Read the papers and watch the news and allyou see is gloom and doom about the housing market and overall economy, but a combination of recent Builder research and interviews with home builders reveals a different picture: Some smaller, custom home builders with defined niches have held their own through the downturn.
“The upper end is still continuing to go well ... and custom lots in prime locations have held their value,” says Randy Rollo, president of Austin, Texas–based Randy Rollo Homes, a custom builder who builds about 10 homes a year at an average selling price of $1.6 million.
“I’m selling to empty-nester baby boomers who want to be near their kids,” he explains. His clients demand energy-efficient homes and tend to want upscale kitchens and master bath suites, as well as open living areas.
“We’re doing a lot of outdoor fireplaces, outdoor plasmas, built-in grills, and also open courtyards,” says Rollo. His buyers come from Northern and Southern California, Florida, and Oklahoma, as well as other major metro areas such as Chicago and Seattle.
Business is also holding steady for Matt Hipple, who along with his twin brother Michael, runs Michael J Hipple Builder in Williamsburg, Va.
Hipple says one big reason his company is still profitable today is that he and his brother stayed diversified through the boom and didn’t pour all their money into single-family residential construction.
“People would ask us during the boom why we didn’t just build new houses,” Hipple says. “But I like to keep my fingers in all of the [market segments].”
Hipple builds about six custom homes in any given year, houses ranging from $450,000 to a little over $1 million. The company also does remodeling, with the average job costing about $250,000, and will take on some light-construction projects at local attractions such as Busch Gardens and Colonial Williamsburg.
“We’ll usually do renovation of existing restrooms and shops, jobs like that,” says Hipple, who explains that he tries to mix and match his crews to the type of work they like to do.
“I’ve got guys who do just remodeling and others who just work on new homes,” he says. “We haven’t had any layoffs during the past year.”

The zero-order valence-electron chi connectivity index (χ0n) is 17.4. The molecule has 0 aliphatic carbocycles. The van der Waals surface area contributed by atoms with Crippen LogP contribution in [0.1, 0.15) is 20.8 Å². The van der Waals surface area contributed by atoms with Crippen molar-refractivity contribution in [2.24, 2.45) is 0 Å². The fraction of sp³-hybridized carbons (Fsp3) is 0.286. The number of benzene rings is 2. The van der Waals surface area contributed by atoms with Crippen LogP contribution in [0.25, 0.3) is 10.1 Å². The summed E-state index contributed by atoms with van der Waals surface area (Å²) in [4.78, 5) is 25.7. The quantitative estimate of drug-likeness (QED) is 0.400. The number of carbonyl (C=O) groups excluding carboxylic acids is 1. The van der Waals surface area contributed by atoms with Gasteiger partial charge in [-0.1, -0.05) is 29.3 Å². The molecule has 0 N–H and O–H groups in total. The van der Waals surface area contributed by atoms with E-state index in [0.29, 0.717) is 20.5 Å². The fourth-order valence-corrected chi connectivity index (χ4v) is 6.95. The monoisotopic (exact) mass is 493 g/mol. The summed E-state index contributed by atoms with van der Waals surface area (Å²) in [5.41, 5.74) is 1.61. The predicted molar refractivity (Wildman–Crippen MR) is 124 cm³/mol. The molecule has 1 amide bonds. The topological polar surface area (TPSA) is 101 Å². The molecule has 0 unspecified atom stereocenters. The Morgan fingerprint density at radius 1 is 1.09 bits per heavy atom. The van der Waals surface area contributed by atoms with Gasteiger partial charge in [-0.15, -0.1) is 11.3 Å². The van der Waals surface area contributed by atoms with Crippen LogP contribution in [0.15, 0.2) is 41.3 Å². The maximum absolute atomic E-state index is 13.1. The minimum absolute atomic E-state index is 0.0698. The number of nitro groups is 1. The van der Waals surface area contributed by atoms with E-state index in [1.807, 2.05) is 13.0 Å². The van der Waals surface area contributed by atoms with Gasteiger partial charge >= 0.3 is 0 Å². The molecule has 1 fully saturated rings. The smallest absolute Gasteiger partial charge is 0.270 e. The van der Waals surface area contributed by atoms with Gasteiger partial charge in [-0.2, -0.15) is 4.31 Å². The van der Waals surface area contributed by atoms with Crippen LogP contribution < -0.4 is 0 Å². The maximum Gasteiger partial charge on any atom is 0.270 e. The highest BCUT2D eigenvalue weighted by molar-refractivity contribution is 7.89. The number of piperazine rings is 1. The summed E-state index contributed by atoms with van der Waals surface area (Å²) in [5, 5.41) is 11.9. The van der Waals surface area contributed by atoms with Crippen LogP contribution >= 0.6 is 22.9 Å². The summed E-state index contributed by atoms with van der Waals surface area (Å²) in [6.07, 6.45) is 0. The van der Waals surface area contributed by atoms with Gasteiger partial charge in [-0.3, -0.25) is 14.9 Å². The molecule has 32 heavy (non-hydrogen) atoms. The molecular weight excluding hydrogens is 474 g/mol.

Weather the storm
How is it that small builders such as Rollo and Hipple are weathering what could arguably be called a housing depression? The answer is that many small builders have done very well for the past several years, so they have cash reserves on hand and don’t have an excess of home or land inventory to sell off.
Although a breakdown of housing starts and sales numbers for small builders is not available, an analysis of the small builders who responded to Builder’s “2008 State of the Industry” survey we conducted in October 2007 paints a fairly healthy picture of companies that build fewer than 26 homes annually. The survey is based on responses from 744 builders, 474 of whom are small builders, 151 build 26 to 300 homes, and 119 build 301 or more homes.
The survey says only 28 percent of small builders have laid off staff in the past 12 months, which means that the vast majority of small builders, 62 percent, have kept their companies intact. Ten percent said they actually increased staff. The layoff totals are especially dramatic when compared to layoffs at larger builders. Seventy-one percent of respondents that build 26 to 300 homes laid off workers. And for responding companies that build in excess of 300 homes, an even higher number, 76 percent, let workers go.
Smaller builders have also held their own when it comes to closings. Sixteen percent reported increased closings, while another 38 percent said their closings remained the same. While 46 percent of small builders report decreased closings, the numbers show that the brunt of the housing downturn hit larger builders. Seventy-four percent of builders in the 26 to 300 range reported decreased closings, along with 71 percent of companies that build in excess of 300 homes.